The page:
LEARNING THAT WORKS Enhancing Utah’s Educational System Ed...Read More
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It should come as no surprise to any employer, business leader or industry sector that the skills needed for the talent workforce of the 21st Century are critically different from those we relied upon in the agricultural or industrial age. The current knowledge/digital age brings inherent expectations of competing in a global economy with a global workforce. Technology has brought about a convergence of skills, abilities and access, along with a blurring of borders.
This convergence emerges not only in the baseline skillsets required for any employee in most jobs for the 21st century—writing (both technical and communicative), math, technology adeptness, team problem-solving, critical thinking, data analytics and leadership for the person and/or team—but also in how education and training are developed and delivered. No longer can separate disciplines be taught in isolation. The ivory towers of the past now become integrated marketplaces.
Nanotechnology embraces the sciences, information technology (IT), advanced manufacturing, English and math within its competencies. Geographic Information Science (GIS) is created through the intersections of science, IT, geography, math, surveying and geospatial mapping for industry sectors including healthcare, criminal justice, aerospace, etc. Advanced manufacturing in areas such as composites include non-destructive testing, sciences, technical writing and math. These examples of career fields for the 21st century go on and on, with the common threads of integration of disciplines, along with a great reliance upon the science, technology and math.
Yes, the advancement of STEM (science, technology, engineering, math) skills we so often read and hear about are essential to educating tomorrow’s workforce. However, these skills are built upon foundationally and not merely in college. The fundamental learning begins in preschool and progresses through primary, middle and high school. Without strong basic skills, sequential and sophisticated levels cannot be achieved. The edge we long for in the global race for innovation, entrepreneurship and job growth begins quite earnestly in these early years of education, where convergence of another type must occur.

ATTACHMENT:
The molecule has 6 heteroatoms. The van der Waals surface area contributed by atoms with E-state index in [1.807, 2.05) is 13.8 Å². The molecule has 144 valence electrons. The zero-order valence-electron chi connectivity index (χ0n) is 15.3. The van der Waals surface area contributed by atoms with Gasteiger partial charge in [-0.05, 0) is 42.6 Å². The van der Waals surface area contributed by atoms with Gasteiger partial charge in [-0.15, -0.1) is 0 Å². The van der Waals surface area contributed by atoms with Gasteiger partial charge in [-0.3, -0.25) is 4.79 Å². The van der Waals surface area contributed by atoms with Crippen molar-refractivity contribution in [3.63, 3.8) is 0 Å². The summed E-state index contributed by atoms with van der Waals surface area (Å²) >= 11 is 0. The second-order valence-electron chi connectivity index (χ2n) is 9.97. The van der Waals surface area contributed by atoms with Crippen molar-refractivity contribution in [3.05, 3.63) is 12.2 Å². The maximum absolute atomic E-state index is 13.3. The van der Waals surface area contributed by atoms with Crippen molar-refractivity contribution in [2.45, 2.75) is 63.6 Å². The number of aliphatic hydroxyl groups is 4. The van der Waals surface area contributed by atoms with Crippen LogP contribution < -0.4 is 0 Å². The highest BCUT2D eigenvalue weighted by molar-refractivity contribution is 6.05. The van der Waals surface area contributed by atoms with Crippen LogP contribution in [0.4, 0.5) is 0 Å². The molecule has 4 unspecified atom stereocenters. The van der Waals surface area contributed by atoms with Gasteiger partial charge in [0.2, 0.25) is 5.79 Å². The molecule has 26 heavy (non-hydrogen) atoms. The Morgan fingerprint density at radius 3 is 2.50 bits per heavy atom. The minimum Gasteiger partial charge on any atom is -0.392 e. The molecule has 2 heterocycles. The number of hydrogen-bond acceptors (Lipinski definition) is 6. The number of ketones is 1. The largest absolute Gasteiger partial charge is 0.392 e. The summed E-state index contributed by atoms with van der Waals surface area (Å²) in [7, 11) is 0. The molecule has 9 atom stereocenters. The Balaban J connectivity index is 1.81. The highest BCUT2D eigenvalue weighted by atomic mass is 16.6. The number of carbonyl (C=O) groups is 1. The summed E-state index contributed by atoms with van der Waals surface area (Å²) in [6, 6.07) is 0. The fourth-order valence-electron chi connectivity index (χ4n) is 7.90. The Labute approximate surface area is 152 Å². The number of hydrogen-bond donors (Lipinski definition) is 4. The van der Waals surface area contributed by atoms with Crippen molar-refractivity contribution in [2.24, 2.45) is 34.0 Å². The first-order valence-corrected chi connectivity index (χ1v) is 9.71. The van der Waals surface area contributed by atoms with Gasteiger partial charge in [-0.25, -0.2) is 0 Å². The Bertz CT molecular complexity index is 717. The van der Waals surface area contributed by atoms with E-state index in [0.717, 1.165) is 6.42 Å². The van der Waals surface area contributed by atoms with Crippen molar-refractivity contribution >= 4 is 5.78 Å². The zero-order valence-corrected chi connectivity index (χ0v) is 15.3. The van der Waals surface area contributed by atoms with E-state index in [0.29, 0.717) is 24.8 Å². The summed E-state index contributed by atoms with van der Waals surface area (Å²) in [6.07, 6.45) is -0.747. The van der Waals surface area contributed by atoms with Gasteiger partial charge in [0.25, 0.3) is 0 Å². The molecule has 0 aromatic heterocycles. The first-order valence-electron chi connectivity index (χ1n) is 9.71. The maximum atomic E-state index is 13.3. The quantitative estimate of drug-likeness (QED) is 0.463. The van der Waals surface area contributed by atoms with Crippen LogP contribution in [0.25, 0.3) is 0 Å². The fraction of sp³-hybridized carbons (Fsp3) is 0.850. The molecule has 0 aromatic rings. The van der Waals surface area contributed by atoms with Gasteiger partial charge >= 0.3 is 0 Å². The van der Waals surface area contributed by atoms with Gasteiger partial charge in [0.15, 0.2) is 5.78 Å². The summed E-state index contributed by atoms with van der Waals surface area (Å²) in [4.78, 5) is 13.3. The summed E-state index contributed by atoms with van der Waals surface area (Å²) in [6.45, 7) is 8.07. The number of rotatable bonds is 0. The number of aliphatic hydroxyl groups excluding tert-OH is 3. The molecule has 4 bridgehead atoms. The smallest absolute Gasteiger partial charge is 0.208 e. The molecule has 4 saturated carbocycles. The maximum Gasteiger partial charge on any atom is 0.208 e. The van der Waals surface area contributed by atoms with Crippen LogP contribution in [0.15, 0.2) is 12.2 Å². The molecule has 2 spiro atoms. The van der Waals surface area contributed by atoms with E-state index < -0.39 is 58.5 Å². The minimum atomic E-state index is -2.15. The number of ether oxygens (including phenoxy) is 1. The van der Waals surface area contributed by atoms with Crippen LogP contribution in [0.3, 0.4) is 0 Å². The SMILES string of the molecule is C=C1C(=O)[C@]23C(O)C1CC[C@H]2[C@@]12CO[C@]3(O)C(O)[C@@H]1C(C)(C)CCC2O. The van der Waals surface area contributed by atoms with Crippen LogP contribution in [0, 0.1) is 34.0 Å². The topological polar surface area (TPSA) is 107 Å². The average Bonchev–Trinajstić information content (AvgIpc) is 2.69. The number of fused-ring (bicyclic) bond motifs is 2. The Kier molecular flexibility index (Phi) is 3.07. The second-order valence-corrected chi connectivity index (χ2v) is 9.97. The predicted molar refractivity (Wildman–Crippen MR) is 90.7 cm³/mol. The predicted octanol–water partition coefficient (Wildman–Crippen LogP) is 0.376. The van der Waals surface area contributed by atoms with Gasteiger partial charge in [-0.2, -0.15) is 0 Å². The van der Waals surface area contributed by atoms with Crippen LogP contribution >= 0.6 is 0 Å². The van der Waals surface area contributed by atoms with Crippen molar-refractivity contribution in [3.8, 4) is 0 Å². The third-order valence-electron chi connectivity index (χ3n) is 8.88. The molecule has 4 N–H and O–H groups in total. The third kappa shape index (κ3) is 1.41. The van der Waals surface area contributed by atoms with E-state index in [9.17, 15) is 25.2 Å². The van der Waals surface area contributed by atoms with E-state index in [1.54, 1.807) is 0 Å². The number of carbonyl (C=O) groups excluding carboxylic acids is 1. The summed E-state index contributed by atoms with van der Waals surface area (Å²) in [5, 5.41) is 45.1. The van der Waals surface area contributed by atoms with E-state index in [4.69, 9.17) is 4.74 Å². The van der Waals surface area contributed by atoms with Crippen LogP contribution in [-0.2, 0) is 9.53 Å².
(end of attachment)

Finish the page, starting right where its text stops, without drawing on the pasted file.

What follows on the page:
This convergence is one of education systems working together along with business and industry to ensure a relevancy for learning and a continuum of consistency. The public and policymakers must also understand and support the importance of education from preschool on, and this education must be coordinated and aligned with the essential building blocks for reading, numerical literacy and sciences. Convergence here involves not only policy, funding mechanisms and business engagement, but a concerted effort from the systems of public and higher education to build the chronological blocks of learning that embeds a relevancy for the learning.
Building blocks or stackable competencies in the areas of science, math and technology bring attention to identified and demonstrable learning outcomes, as well as to the acknowledgement that the analogous time clock of industrial age seat time is no longer applicable to measuring the progress and success of students. Rather, education must be constructed in meaningful and relevant modules of competencies that build and stack towards specific career paths supporting the new global economy.
Credentials need to be clearly aligned with performance objectives that have been closely collaborated on between educational institutions and employers and targeted to address rigorous international standards. These credentials must also encompass workforce readiness skills and certifications along with academic achievements. It is not enough for an employee to possess a degree or industry-based certification if he or she does not show up at work, cannot work in a team or utilize technology for efficacy in the job.
Currently, the National Career Readiness Certification assesses levels of workforce skills and may be combined with standardized academic tests such as the SAT to comprehensively measure contextual, technical and workforce readiness in high school and college students. Bridging the systems of educational institutions and the workplace in these ways will be critical as we join forces to compete locally and globally for a strong economy. When we connect the dots of our educational systems to each other and to our employers, we blur the borders of the past and prepare for a vital future.